In Introduction to Rabbinic Literature, Jacob Neusner quotes Mishnah Zebahim 14:4-8, which says that, prior to the establishment of the Tabernacle, "(1) the high places were permitted, and (2) [the sacrificial] service [was done by] the firstborn (Num. 3:12[;] 8:16-18)." Afterwards, the high places were prohibited, and priests did the sacrificial service.
This view treats the Torah as historically-conditioned: different rules applied to different times. But we've also seen the rabbinic view that the Torah was eternal: the blueprint God used at creation (Genesis Rabbah 1:1). At Hebrew Union College, one of my professors went through a Talmud passage that tried to reconcile the patriarchs' acts with the Torah's laws on inheritance. Its presupposition was that the patriarchs kept the Torah. This idea goes back as far as Jubilees (second century B.C.E.), which presents the patriarchs observing the Sabbath and festivals. According to Elias Bickerman, this was a response to Jewish Hellenizers, who contended that the rituals of the Torah were a johnny-come-lately addition to a pristine, pre-Torah religion.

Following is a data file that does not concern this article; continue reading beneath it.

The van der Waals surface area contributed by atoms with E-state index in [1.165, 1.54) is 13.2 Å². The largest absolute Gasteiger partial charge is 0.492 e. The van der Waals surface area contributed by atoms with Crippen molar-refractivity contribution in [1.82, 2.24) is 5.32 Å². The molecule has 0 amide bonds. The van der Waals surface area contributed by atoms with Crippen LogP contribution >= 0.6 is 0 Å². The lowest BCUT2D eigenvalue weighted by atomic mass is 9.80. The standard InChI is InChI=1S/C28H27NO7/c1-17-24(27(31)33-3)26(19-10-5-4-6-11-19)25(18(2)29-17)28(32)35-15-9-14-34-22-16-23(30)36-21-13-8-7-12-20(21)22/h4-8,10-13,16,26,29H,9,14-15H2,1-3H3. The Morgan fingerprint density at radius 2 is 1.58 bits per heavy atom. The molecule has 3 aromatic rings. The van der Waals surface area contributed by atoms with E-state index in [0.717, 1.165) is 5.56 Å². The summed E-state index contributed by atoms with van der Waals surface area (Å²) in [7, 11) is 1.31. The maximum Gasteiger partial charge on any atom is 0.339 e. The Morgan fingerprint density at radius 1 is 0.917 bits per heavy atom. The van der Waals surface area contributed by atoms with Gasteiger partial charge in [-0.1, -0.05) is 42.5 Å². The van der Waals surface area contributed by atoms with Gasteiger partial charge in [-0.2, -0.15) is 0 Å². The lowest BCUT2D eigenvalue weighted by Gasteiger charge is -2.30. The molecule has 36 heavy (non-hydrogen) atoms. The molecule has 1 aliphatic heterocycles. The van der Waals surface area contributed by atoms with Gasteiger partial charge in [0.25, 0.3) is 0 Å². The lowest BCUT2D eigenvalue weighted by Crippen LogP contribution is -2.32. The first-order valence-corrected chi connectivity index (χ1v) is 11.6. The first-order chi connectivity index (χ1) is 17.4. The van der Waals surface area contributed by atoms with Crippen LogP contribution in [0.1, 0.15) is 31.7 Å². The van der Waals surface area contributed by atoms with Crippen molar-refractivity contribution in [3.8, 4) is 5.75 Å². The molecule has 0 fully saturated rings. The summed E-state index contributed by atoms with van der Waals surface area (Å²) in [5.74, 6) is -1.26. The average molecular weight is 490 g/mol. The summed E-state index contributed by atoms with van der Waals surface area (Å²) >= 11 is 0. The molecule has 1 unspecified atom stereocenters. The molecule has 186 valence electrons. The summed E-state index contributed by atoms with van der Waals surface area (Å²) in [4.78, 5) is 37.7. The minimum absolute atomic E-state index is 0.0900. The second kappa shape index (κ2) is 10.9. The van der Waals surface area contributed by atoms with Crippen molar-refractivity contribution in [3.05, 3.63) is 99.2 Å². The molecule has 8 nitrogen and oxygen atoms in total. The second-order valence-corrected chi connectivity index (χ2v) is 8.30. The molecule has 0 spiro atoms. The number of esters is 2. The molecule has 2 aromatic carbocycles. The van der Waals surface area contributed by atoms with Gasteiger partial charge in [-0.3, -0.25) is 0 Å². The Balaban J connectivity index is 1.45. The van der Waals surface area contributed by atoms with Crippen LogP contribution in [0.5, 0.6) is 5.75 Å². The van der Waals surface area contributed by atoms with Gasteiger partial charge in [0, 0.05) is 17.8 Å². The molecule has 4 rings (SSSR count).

So I don't know if the rabbis sought to reconcile these two ideas, or if they existed in parallel with each other, or if one of those ideas predominated at a certain time period.